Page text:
To The Table: Betrayal At House On The Hill
Do you want an accessible game which has mountains or replayability, a tense atmosphere and a chunk of tongue in cheek? Have you ever wanted to explore a dark haunted house with friends, not knowing what might be lurking inside? If so, I have the game for you.
Betrayal At House On The Hill is a co-op game set in the titular ‘house on the hill’. It’s essentially a haunted house in board game form.
You explore the House, revealing rooms and searching them until The ‘haunt’ is revealed. This tells you which scenario you are playing. It’s worked out by characters locations and which rooms. At this point, one player is revealed as a traitor and leaves the room to read his goal. The survivors do the same with their book. It is then a race to beat the traitor and escape.
The scenarios are varied and offer lots of replayability. In one game you may be trying to stop a mad scientist blowing the House and surrounding area up, others you may be racing to rescue a young girl trapped by a traitor who’s turned into a giant evil spider. You never know quite what is going to happen. The co-op aspect always wins me over in games, especially if the atmosphere works as it does here.
It is unfortunate that quite a few scenarios turn into a one vs all type of game as that can feel quite unbalanced at times. On the plus, with the right group, it just adds to the fun. If everyone else is invested (as with most games) it can be truly great fun.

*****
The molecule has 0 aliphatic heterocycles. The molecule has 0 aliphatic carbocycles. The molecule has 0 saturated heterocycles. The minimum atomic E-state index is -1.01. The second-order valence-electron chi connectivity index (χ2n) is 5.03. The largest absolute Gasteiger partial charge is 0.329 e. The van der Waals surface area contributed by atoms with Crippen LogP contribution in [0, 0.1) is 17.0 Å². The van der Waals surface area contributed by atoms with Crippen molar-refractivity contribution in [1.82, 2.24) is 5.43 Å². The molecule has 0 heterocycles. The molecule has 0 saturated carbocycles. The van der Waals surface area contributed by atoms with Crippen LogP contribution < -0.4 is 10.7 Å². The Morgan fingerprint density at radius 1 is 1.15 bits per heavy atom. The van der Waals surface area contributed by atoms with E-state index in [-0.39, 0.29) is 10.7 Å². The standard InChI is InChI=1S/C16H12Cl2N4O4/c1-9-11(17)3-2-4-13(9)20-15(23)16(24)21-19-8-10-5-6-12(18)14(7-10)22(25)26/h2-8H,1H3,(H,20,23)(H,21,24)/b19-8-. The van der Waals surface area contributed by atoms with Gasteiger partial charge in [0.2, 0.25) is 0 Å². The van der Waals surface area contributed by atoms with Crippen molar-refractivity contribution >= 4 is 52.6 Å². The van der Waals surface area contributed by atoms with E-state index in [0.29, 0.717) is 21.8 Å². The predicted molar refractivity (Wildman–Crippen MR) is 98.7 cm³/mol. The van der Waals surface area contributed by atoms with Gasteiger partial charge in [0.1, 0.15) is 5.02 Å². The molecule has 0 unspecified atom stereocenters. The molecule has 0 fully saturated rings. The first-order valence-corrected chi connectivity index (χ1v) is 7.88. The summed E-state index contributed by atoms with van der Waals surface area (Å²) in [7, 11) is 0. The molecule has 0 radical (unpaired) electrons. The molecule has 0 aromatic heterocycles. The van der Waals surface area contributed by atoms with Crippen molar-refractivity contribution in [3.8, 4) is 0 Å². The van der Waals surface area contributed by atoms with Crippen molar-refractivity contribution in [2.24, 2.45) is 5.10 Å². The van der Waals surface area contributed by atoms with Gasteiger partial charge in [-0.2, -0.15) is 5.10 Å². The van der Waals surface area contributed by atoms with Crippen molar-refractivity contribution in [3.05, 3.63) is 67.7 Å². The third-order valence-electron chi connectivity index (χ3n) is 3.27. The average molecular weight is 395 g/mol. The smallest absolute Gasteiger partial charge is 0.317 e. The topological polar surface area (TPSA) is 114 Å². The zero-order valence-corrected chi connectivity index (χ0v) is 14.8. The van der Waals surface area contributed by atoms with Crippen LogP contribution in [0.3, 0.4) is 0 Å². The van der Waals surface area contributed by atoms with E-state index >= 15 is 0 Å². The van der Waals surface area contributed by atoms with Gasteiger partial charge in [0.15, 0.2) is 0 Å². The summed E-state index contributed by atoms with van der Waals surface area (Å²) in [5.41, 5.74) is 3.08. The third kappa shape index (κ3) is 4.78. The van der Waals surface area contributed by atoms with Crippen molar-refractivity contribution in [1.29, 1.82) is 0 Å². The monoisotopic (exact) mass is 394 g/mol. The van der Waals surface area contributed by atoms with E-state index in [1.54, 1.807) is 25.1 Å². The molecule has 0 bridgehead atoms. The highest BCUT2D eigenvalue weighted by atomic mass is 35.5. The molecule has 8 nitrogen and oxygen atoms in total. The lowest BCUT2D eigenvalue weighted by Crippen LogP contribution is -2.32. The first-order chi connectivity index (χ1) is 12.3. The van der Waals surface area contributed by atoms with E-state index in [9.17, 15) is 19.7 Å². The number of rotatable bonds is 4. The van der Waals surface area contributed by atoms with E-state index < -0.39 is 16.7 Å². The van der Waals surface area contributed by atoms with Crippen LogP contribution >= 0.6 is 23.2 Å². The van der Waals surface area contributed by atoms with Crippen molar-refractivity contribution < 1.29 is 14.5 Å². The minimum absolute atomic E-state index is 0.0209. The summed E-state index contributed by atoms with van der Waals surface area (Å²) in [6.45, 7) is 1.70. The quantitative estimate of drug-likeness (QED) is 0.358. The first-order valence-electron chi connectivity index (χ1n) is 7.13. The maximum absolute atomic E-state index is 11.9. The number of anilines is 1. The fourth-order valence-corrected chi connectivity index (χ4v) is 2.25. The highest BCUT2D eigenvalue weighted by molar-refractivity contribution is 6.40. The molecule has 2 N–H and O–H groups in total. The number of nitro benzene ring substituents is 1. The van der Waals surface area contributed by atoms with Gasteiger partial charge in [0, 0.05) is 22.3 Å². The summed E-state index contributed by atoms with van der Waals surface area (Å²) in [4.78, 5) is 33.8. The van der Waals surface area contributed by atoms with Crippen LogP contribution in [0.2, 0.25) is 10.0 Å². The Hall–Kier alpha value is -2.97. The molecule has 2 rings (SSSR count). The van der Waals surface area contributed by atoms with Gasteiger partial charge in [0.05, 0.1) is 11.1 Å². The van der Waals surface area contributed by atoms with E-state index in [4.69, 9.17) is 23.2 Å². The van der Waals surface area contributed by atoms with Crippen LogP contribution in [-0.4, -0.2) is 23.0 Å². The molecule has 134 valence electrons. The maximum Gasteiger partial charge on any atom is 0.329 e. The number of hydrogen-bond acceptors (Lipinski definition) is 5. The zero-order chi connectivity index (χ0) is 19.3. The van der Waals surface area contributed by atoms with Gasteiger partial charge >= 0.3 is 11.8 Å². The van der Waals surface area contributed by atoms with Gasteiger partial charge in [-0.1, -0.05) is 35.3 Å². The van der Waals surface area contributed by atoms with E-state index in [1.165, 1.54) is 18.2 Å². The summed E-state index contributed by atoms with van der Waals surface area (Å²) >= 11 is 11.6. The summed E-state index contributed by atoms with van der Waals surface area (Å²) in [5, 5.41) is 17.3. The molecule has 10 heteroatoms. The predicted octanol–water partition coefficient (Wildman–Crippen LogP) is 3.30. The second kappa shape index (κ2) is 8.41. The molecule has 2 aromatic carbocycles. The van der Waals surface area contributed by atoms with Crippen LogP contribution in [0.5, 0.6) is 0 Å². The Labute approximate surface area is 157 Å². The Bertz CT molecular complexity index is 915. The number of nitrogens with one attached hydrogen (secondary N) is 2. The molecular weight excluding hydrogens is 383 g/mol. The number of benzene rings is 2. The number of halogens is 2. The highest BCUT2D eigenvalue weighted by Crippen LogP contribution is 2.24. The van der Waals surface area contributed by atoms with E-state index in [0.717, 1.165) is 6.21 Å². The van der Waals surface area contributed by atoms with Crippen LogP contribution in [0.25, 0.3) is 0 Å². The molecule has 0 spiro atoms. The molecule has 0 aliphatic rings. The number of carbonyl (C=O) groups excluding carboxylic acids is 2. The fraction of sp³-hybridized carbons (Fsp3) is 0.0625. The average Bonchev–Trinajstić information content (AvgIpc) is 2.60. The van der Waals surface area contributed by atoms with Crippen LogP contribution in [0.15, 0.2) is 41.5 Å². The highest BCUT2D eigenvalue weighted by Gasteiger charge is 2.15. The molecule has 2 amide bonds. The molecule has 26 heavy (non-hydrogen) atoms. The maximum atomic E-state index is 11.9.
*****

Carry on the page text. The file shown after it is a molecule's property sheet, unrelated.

One thing you may notice is the components, while good, aren’t particularly amazing. The figures have pretty dodgy paint jobs and the card used for the boards isn’t the best. But what this does mean is the price point of the game is pretty low compared to other games like it it can often be picked up for around £25-£30 compared to the supposed ‘AAA’ games that cost anywhere from £60-£100. For that price, you get a crazy amount for your money and if you can put up with some slightly B quality components you’ve got a game that can last you a long time to come.
B quality describes the game quite well. It’s like a b-movie in every sense. It’s a cheaper version of the AAA titles and has a quirkiness because of this. Even the scenarios feel like they could make straight to TV films for the SyFy channel. Horror games have seen another big push in popularity with endless games based on the writings of HP Lovecraft and games such as Zombicide and the newly released Deep Madness (which I have yet to play). The b-movie vine does make this game stand out amongst the crowd though.
Overall it’s a lot of game for little money. Sure there are games that have more gloss and finesse but this has a charm to its cheapness. I’d recommend it as you can’t go far wrong at the price point for the sheer amount of fun that can be had.